John Cowan closed the festival to a small but enthusiastic crowd who demanded four curtain calls. WM Bentley, a hard-core bluegrass man, commented the next day, “Goin’ to have to call the veterinarian – that last show drove all the squirrels crazy”.

In summary, another great lineup at Bean Blossom – Bill Monroe’s favorite place – sponsored by one of the greatest promoters of bluegrass music in the business, but who unfortunately, has no control over the weather.” – JIM PEVA

1st Annual Bean Blossom Gospel Jubilee

The Gospel Jubilee featured a great variety of Gospel Music, from the beautiful voice of Jolena Foster, who provided her own musical accompanyment, to the closing act, the Crabb Family, with ten talented performers on stage at once. One of the highlights was a piece by the Steeles concerning the obligation of parents to children in this modern age of temptation. With each day’s program preceeded by a church service, the Jubilee provided a meaningful experience for the Christian believer.” – JIM PEVA

38th Annual Bill Monroe Memorial Bluegrass Festival

OK, here goes — these 76 year old bones take a while to recuperate from the big event. We had some rain at the beginning of the festival, but the last few days were perfect. Of course, the campfire kept burning through it all. About half way through the festival this year, Tim Dillman and I hit upon an absolute gourmet delight — thick sliced baloney (about >3/4 inch), grilled over the fire with jowl bacon, made into a sandwich with mayo & sliced tomato, crisp bacon, and, (as Jimmy Martin says), a “big ole slice of onion-head,” on an onion bun. It was so good that Wallace Boswell and I had one again for breakfast on Sunday after the festival was over.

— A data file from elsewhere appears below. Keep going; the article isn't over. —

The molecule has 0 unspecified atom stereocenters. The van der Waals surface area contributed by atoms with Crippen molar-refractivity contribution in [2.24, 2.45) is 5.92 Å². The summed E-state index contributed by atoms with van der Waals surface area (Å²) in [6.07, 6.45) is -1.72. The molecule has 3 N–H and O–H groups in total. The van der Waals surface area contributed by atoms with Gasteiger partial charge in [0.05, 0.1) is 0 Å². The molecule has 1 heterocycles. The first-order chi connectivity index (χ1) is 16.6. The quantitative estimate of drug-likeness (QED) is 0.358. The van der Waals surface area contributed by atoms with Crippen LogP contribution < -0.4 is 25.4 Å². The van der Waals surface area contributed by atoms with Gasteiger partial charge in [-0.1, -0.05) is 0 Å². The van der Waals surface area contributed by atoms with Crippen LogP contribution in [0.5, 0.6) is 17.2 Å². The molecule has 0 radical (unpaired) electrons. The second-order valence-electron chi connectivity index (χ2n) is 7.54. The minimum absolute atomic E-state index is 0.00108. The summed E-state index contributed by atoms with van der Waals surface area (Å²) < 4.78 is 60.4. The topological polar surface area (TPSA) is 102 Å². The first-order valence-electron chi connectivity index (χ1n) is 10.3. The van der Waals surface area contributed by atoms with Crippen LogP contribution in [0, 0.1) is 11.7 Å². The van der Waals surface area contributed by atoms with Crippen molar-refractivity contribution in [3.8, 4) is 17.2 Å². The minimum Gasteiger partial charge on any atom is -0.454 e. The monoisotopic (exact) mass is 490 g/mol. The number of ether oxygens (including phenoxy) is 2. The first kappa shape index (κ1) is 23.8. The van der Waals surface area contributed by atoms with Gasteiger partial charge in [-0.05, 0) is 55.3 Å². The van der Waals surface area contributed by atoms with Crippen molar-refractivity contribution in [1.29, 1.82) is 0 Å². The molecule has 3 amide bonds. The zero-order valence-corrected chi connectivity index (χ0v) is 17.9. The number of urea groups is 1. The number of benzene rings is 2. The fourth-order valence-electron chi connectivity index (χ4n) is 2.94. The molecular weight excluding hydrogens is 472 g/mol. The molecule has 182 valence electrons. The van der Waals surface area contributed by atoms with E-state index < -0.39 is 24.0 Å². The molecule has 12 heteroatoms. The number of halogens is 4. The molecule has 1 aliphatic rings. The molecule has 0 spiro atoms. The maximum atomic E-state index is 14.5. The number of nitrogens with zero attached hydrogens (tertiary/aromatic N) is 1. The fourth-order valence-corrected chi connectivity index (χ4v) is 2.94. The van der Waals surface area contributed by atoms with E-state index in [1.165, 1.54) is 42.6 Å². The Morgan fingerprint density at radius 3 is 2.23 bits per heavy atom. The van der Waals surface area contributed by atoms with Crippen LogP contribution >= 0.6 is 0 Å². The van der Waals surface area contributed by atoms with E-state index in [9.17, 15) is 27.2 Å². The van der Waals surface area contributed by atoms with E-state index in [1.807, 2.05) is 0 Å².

The festival this year started on Sunday and ended on Saturday, so it was a 7-day affair. This seemed to work well, as the last day, traditionally a Sunday, has always been going home day, with only a small crowd left to watch the shows.